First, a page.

who cares what you like


When I was in advertising one of my more interesting experiences was presenting a series of new brand identity options to a client. It was interesting because it was inevitable exciting and frustrating at the same time.

It was exciting because I was presenting something my firm had created and I was, most often, proud of. It was frustrating because the response of so many clients, and in particular the less aware of them was – ‘I like this – I don’t like this – I hate this – I love this……’.

I found this response frustrating because in the end event, it should never be about what they like or dislike – and should always be about what the customer and potential customer will respond to in the desired manner. Making it even more frustrating – so many clients assumed that the customer would have likes and dislikes as them, that the customer would analyse the logo the way they do and that the customer will necessarily respond on the basis of likes and dislikes.

To me this story highlights two critical issues:

  • The problem of subjective thinking.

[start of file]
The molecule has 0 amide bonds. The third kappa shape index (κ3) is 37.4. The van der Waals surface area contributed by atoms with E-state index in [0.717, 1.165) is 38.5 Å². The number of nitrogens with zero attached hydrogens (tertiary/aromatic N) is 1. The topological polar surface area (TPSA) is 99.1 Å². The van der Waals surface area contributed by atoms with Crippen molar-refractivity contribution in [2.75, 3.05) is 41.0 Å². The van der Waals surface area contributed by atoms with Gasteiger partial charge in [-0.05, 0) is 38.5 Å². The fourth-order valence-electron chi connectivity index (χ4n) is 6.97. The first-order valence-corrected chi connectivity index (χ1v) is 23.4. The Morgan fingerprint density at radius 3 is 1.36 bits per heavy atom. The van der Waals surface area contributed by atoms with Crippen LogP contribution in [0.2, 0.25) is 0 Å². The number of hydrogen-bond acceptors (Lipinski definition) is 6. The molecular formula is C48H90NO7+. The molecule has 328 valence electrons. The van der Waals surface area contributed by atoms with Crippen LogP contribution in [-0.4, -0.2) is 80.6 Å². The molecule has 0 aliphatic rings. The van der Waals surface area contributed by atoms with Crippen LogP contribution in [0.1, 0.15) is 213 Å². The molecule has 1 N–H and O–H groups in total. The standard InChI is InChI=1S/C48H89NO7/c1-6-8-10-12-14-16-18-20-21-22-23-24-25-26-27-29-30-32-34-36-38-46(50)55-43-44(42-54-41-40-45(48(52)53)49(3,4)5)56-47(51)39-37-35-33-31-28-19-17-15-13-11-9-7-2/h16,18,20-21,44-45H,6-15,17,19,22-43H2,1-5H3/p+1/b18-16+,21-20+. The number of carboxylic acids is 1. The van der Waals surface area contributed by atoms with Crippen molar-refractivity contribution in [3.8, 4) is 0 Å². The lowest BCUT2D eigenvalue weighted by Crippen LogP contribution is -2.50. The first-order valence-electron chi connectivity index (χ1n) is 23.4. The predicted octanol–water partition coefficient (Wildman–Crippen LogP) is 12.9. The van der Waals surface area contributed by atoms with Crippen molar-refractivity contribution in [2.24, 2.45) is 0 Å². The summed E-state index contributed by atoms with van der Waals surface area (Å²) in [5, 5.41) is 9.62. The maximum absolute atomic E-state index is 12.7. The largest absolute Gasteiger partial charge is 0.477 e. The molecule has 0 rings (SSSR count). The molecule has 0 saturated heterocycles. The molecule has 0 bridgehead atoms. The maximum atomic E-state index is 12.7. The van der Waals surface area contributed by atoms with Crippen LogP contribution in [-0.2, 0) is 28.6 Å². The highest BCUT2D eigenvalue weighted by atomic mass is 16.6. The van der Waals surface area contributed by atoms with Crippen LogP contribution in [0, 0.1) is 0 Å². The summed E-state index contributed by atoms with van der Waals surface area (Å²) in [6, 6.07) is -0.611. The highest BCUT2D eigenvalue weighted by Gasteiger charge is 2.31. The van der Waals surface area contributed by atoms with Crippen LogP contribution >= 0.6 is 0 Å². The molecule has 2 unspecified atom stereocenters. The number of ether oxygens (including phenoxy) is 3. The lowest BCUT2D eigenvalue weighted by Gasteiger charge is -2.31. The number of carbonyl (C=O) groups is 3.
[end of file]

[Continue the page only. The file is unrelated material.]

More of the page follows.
• A lack of client focus.

One of the most important tools in marketing is objective thinking – the ability to make decisions without emotion and subjectivity, on the basis of the available evidence.

Customer focus – or being passionate about the clients perspectives and reactions was the subject of my last article and its importance is highlighted again here.

You and your customer are not a homogeneous group. You do not think the same, have access to the same information, react the same or live with the same parameters. So what makes you think that they think like you or will respond like you.

So often I hear business people say – ‘I would like to think my customers want….”. Well I don’t care what you would like to think and neither should they. It is like saying you would like to think there is an afterlife. There is or there isn’t and what you would like to think matters not at all.

So often I hear business people respond to a question about the thinking behind a decision – ‘it just felt right’! Well who cares how it feels and relying on how it feels is a recipe for burning a bunch of cash. Decisions should be made on the basis of evidence and the better the evidence – the more robust will be the decision.

This all highlights the importance of:

  • Market research.
  • Behavioural insights.

I would argue that these ate three of the most important resources in marketing because they provide the data that allows decisions to be made more objectively.

No tags